The scurs’ woes continue with the farther out forecasting while making good on the nearby once again. What kind of weather are they mustering up for the last week in May? Starting Wednesday, mostly cloudy with a good chance of a shower or thunderstorm. Highs around 60 and lows of 45. Partly cloudy Thursday and slightly warmer. Highs of 65 and lows near 45. Friday, partly cloudy becoming mostly cloudy with a chance of showers and thunderstorms in the evening. Highs reaching 60 and lows of 45 - 50. Mostly cloudy on Saturday with a chance of s shower or thunderstorm. Highs of 70 and lows near 50. Sunday, partly cloudy with a slight chance of a shower or thunderstorm. Highs of 70 and lows around 50. Memorial Day and Tuesday, mostly sunny with highs near 75 and lows around 55. The normal high for May 30th is 76 and the normal low is 51. The scurs are on the record, predicting no snowmen such as we saw in 1992 for this year’s Memorial Day.
As predicted, progress was made in the fields both in the corn that was already planted and in the soybean fields that hadn’t been. Four days without precipitation from the 16th through the 19th allowed many who had soybeans left to plant to get the job done. Corn emerged rapidly last week and one could row many fields from the road last Friday. Herbicide applications were made possible during this same timeframe and the ensuing rainfall should be beneficial to the efficacy of those herbicides. Rainfall at the ranch pushed close to 2 inches from Friday through Sunday and fortunately it came in about four different rainfall events, so washing was minimized. We are behind on GDUs, however, so it’s going to take a warmer trend to get us close to average in that department. Some are comparing this year to 2009 and while it may just be, seldom are any two years exactly alike.
Gardening has been slow as well. More than one farmer has indicated that while the crop is in the ground, on farms where drainage is limited or snow sat for lengthy periods of time this spring, it still didn’t work up perfect. Ditto in the garden at the ranch. The garden here is situated in an area that catches a lot of snow. Drainage on most of the plot is decent in the area that is Clarion soil. The Webster soil lobe that extends along one side is a different animal and it’s been difficult to get it to dry out, let alone make a decent seedbed. Fortunately, many of the transplants will be headed into that area and once they spread out, the ground will get its tilth back. Amazing how vine crops will do that. In spite of all the wet weather, we did manage to get some Indian corn planted along with some later sweet corn. Trouble looming on the horizon, however, judging by the numerous little flies detected, otherwise known as seed corn maggots. The seed is treated with one of the neonicotinoid insecticides, but it will have a challenge. Tilling a lot of green material into the soil, in this case annual bluegrass, is a magnet for insects such as these. Will it work? We shall see.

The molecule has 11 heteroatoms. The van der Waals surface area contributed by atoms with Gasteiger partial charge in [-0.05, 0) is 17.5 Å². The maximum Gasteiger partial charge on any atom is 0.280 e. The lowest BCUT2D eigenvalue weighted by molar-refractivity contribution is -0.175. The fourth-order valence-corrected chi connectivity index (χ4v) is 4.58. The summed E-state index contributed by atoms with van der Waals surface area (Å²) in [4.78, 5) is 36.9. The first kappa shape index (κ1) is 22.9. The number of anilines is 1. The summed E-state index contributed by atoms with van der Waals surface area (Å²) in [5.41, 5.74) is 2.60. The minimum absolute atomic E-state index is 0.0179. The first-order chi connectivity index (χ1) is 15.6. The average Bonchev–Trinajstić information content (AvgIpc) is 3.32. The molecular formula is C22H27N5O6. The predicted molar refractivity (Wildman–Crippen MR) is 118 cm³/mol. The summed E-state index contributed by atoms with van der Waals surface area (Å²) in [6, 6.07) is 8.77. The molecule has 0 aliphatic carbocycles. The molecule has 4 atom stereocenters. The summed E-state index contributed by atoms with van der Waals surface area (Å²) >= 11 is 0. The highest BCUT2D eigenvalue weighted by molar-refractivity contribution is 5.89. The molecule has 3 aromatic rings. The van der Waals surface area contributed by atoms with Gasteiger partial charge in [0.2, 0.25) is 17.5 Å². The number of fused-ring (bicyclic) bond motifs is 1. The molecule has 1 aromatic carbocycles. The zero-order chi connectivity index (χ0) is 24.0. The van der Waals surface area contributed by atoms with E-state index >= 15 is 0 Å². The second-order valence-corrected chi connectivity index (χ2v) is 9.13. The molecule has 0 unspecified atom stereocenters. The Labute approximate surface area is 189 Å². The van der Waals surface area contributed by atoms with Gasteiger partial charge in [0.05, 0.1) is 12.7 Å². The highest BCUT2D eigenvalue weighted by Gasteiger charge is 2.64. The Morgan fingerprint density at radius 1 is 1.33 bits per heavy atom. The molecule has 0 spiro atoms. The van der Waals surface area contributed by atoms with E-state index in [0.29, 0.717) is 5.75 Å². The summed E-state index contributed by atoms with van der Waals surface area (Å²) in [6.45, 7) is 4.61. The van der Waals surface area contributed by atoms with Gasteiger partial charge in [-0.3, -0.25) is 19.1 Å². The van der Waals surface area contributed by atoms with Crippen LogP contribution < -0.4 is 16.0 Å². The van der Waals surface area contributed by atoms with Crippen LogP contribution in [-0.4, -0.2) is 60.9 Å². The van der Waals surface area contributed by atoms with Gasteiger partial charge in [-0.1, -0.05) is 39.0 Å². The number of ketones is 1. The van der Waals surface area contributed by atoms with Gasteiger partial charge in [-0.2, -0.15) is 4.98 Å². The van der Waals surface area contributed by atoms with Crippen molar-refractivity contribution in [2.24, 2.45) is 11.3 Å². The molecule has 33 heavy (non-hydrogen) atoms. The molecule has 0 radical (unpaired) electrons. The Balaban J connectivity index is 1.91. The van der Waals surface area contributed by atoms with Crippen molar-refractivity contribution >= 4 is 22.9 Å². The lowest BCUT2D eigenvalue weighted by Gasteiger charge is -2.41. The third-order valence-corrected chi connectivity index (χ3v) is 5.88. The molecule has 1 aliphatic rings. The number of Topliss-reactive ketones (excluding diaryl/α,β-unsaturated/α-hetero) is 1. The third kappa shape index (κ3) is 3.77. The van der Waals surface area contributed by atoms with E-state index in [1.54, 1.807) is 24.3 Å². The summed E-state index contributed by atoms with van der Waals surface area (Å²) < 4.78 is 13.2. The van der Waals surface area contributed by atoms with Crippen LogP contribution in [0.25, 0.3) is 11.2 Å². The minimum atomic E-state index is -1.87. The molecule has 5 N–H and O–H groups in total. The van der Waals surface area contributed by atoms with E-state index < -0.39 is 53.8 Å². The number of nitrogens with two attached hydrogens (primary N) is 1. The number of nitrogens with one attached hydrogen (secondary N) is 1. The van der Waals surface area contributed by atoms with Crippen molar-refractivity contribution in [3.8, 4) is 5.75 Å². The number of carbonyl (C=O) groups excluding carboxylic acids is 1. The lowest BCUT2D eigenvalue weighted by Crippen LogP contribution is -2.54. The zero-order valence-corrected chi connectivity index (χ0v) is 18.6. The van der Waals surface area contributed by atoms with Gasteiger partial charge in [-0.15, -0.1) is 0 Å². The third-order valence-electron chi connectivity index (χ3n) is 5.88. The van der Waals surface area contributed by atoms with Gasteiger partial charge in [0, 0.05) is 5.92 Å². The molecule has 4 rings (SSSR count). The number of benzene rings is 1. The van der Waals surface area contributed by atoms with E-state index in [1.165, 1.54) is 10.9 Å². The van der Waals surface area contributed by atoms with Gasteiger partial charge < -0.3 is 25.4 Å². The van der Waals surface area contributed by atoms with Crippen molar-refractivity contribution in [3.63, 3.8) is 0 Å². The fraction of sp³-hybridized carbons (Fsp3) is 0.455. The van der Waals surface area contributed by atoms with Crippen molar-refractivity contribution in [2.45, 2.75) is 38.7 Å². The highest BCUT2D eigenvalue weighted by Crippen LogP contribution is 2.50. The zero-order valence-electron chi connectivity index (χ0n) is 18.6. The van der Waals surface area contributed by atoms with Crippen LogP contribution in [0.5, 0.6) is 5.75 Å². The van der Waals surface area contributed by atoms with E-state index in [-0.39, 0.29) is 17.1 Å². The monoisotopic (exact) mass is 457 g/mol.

Lawn mowing has taken center stage around the rain showers. It’s been a catch as catch can affair and one can work from 7 until 11 to get it done. It takes a couple hours to dry off sufficiently and when it does the roar of mowers can be heard across the landscape. At the ranch, one has to consider where on that landscape it is safe to mow. After Saturday forenoon’s downpour, I decide it had dried enough to attempt mowing the high ground. Looking down into the road cut, there was water running across the bottom of the ditch. Rather than risking winding up in St. Olaf Lake, I opted to avoid the rushing torrent for the time being. If matters got out of hand down there I figured one could always get out the boat and weedeater.
The birds slowed down a lot from last week and that’s a good thing. There was simply no way to keep up indefinitely with an oriole invasion such as we had. As it is, there appears to be at least one pair of Baltimore orioles in nest-building mode. It’s also encouraging to see there is a pair of orchard orioles that have both been faithfully enjoying grape jelly and nectar from the feeders. In years past there has been no positive ID of the female. One newcomer to the feeders this week was a lone pine siskin. Not sure exactly why he or she was here, but the familiar little striped body was hard to mistake after the irruption of two winters ago. One other new arrival that stays in is the common yellowthroat. They take up residence in the plum and sumac thicket and their song compliments that of the house wren this time of year splendidly.
See you next week…real good then.